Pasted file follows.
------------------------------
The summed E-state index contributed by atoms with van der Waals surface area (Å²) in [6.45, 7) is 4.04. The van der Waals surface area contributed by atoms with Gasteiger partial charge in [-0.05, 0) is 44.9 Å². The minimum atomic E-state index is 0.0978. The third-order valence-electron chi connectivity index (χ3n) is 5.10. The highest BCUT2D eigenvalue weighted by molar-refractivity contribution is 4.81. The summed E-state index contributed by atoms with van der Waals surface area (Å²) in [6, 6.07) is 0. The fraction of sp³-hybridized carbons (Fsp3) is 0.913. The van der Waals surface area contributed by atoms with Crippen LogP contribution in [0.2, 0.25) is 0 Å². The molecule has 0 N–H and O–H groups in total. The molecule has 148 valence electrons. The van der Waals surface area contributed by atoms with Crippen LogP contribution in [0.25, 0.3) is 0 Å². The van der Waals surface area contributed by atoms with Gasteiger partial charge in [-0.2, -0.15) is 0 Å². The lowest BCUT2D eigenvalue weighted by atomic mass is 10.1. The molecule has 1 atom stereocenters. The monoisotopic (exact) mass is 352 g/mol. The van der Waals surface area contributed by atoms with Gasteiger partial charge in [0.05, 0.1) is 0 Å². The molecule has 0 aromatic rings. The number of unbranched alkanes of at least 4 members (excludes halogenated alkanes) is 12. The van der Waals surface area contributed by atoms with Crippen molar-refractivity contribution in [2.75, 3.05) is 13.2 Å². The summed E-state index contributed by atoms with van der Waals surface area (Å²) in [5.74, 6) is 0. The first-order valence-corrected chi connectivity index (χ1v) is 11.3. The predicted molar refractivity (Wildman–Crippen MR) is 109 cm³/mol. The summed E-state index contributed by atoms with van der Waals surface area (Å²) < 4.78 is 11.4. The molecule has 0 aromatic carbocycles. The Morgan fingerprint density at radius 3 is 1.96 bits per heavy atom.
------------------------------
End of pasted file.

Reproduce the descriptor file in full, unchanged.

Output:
The summed E-state index contributed by atoms with van der Waals surface area (Å²) in [6.45, 7) is 4.04. The van der Waals surface area contributed by atoms with Gasteiger partial charge in [-0.05, 0) is 44.9 Å². The minimum atomic E-state index is 0.0978. The third-order valence-electron chi connectivity index (χ3n) is 5.10. The highest BCUT2D eigenvalue weighted by molar-refractivity contribution is 4.81. The summed E-state index contributed by atoms with van der Waals surface area (Å²) in [6, 6.07) is 0. The fraction of sp³-hybridized carbons (Fsp3) is 0.913. The van der Waals surface area contributed by atoms with Crippen LogP contribution in [0.2, 0.25) is 0 Å². The molecule has 0 N–H and O–H groups in total. The molecule has 148 valence electrons. The van der Waals surface area contributed by atoms with Crippen LogP contribution in [0.25, 0.3) is 0 Å². The van der Waals surface area contributed by atoms with Gasteiger partial charge in [-0.2, -0.15) is 0 Å². The lowest BCUT2D eigenvalue weighted by atomic mass is 10.1. The molecule has 1 atom stereocenters. The monoisotopic (exact) mass is 352 g/mol. The van der Waals surface area contributed by atoms with Gasteiger partial charge in [0.05, 0.1) is 0 Å². The molecule has 0 aromatic rings. The number of unbranched alkanes of at least 4 members (excludes halogenated alkanes) is 12. The van der Waals surface area contributed by atoms with Crippen molar-refractivity contribution in [2.75, 3.05) is 13.2 Å². The summed E-state index contributed by atoms with van der Waals surface area (Å²) in [5.74, 6) is 0. The first-order valence-corrected chi connectivity index (χ1v) is 11.3. The predicted molar refractivity (Wildman–Crippen MR) is 109 cm³/mol. The summed E-state index contributed by atoms with van der Waals surface area (Å²) < 4.78 is 11.4. The molecule has 0 aromatic carbocycles. The Morgan fingerprint density at radius 3 is 1.96 bits per heavy atom.